Councilman Eric Jenkins said he was OK with the developer analyzing what could be done to the area and evaluating possible incentives, but he isn’t a big supporter of public financing.
“We just discussed a project that gained a number of major incentives from the city of Shawnee,” he said. “I opposed that and if the package that were to come out of this analysis were similar to that one where we were giving the entire candy store away to the developer with everything that exists in our incentive kit, I’m pretty much on record as opposing that. It’s going to get really hard to get my vote moving forward.”
Before the vote, Shawnee Mayor Michelle Distler gave her two cents.
She emphasized the council does not wish to increase crime in that area or do anything which will be detrimental to Shawnee home property values.
She even pointed out that she lives near the shopping center herself.
“I’m your neighbor,” she said.
For years, as an elected official, she has constantly heard concerns from Shawnee residents who are tired of the shopping center, which they regard as an eyesore.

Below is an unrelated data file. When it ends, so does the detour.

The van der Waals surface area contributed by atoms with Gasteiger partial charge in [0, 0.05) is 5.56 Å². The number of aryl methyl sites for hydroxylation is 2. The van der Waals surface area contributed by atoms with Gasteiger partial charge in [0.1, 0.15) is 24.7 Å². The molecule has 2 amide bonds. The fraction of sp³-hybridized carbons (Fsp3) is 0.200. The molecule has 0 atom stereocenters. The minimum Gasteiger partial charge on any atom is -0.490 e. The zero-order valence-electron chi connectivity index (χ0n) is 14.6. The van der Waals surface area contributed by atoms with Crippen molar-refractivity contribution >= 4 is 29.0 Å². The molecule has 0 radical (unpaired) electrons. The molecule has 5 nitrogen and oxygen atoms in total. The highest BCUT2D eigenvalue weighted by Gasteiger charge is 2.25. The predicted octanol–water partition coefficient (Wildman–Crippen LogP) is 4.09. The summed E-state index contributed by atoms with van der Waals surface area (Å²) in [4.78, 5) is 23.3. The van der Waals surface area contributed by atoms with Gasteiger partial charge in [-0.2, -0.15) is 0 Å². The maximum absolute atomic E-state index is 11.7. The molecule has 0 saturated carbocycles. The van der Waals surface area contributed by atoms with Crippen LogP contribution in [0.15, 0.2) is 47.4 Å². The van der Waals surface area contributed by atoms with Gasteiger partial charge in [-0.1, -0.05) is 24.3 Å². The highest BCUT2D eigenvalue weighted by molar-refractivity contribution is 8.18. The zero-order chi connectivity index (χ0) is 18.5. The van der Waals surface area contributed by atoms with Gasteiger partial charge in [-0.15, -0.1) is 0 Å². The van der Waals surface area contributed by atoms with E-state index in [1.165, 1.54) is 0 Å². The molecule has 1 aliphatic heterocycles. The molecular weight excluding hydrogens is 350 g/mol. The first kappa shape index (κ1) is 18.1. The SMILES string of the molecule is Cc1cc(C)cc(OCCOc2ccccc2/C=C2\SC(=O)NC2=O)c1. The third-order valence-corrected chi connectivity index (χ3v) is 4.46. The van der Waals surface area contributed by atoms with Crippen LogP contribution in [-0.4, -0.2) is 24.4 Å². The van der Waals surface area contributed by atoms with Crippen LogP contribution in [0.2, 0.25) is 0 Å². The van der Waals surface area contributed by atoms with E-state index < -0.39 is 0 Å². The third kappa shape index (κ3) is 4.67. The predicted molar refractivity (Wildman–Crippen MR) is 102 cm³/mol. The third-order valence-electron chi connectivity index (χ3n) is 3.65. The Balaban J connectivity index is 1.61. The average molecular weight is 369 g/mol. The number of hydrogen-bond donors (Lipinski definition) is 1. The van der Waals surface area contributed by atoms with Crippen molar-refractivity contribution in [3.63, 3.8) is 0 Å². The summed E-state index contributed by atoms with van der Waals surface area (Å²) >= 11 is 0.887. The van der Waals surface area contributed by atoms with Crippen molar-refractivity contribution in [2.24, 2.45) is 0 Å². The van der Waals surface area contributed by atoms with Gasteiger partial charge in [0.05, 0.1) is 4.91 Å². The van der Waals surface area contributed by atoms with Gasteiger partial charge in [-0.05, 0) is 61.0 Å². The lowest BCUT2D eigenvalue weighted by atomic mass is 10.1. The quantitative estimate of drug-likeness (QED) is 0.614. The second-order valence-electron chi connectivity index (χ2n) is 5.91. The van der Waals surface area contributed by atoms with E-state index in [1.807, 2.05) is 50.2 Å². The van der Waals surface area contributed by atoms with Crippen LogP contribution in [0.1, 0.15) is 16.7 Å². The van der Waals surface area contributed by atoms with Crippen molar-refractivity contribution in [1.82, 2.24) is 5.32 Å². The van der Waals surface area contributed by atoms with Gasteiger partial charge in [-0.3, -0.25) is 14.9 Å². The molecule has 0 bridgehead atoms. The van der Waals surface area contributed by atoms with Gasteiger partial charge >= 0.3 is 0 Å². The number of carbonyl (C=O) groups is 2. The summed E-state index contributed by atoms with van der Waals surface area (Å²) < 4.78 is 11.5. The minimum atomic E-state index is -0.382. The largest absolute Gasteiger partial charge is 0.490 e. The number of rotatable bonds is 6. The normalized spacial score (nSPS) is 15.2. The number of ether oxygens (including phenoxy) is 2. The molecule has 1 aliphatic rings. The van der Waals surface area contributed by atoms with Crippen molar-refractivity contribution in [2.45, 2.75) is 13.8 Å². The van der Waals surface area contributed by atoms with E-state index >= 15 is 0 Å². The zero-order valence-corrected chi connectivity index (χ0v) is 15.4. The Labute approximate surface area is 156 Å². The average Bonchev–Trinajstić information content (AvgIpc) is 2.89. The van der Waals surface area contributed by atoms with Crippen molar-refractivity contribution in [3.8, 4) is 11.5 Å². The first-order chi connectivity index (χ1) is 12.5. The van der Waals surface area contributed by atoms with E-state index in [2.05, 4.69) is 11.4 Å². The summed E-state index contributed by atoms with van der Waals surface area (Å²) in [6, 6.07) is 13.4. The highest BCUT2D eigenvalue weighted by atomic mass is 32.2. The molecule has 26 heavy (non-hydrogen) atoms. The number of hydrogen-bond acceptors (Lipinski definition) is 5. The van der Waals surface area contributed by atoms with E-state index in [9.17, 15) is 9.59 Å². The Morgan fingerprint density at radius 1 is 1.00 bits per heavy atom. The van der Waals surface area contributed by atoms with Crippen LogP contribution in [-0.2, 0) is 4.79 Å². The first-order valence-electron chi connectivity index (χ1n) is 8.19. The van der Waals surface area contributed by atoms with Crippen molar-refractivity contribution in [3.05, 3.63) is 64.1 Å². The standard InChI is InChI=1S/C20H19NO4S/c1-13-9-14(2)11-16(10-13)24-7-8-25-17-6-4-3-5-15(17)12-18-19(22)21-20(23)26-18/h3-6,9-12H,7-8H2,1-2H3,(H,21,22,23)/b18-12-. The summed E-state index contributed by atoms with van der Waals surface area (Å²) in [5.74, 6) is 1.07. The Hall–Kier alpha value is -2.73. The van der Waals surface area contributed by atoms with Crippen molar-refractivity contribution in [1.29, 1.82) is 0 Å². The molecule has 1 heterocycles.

“The current state is what’s hurting your property,” Distler said. “Going forward, we are going to take all your concerns into consideration because they’re our concerns as well.”
Once the evaluation is completed, the development group will come before the city council at a future meeting with more details on its project and a possible request for incentives.
Planning Commission update
At its meeting on Oct. 16, the Planning Commission will hold a public hearing in consideration of amending the city’s Land Use Guide Map to create two additional designations for mixed use development.
The first would be for the northeast corner of 75th Street and Quivira, where Westrbooke Village Shopping Center now stands, to be designated from commercial to mixed use/destination.
The second would be for the northeast corner of Shawnee Mission Parkway and K-7 Highway, from commercial and office to mixed use/destination.
The meeting is set to begin at 7:30 p.m. at Shawnee City Hall.
Originally published at: http://www.shawneedispatch.com/news/2017/sep/27/development-team-eyes-potential-westbrooke-village/